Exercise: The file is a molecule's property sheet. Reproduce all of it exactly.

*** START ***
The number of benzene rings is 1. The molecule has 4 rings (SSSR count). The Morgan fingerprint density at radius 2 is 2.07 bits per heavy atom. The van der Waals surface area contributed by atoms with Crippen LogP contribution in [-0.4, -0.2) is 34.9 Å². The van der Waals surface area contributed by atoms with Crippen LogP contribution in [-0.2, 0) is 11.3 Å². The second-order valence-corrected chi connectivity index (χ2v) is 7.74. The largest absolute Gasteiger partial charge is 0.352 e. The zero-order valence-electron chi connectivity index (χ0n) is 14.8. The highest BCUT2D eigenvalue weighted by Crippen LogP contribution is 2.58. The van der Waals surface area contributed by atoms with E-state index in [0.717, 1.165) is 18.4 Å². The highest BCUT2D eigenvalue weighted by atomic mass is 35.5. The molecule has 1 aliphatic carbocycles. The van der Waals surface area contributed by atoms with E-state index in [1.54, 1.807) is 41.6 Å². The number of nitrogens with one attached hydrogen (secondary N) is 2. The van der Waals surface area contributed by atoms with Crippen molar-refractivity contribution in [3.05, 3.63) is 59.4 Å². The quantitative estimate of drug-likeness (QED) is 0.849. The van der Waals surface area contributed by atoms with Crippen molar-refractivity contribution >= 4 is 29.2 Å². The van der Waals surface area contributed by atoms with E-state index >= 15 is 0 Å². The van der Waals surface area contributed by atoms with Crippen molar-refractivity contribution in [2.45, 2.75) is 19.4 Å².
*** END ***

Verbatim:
The number of benzene rings is 1. The molecule has 4 rings (SSSR count). The Morgan fingerprint density at radius 2 is 2.07 bits per heavy atom. The van der Waals surface area contributed by atoms with Crippen LogP contribution in [-0.4, -0.2) is 34.9 Å². The van der Waals surface area contributed by atoms with Crippen LogP contribution in [-0.2, 0) is 11.3 Å². The second-order valence-corrected chi connectivity index (χ2v) is 7.74. The largest absolute Gasteiger partial charge is 0.352 e. The zero-order valence-electron chi connectivity index (χ0n) is 14.8. The highest BCUT2D eigenvalue weighted by Crippen LogP contribution is 2.58. The van der Waals surface area contributed by atoms with E-state index in [0.717, 1.165) is 18.4 Å². The highest BCUT2D eigenvalue weighted by atomic mass is 35.5. The molecule has 1 aliphatic carbocycles. The van der Waals surface area contributed by atoms with E-state index in [1.54, 1.807) is 41.6 Å². The number of nitrogens with one attached hydrogen (secondary N) is 2. The van der Waals surface area contributed by atoms with Crippen molar-refractivity contribution in [3.05, 3.63) is 59.4 Å². The quantitative estimate of drug-likeness (QED) is 0.849. The van der Waals surface area contributed by atoms with Crippen molar-refractivity contribution >= 4 is 29.2 Å². The van der Waals surface area contributed by atoms with E-state index >= 15 is 0 Å². The van der Waals surface area contributed by atoms with Crippen molar-refractivity contribution in [2.45, 2.75) is 19.4 Å².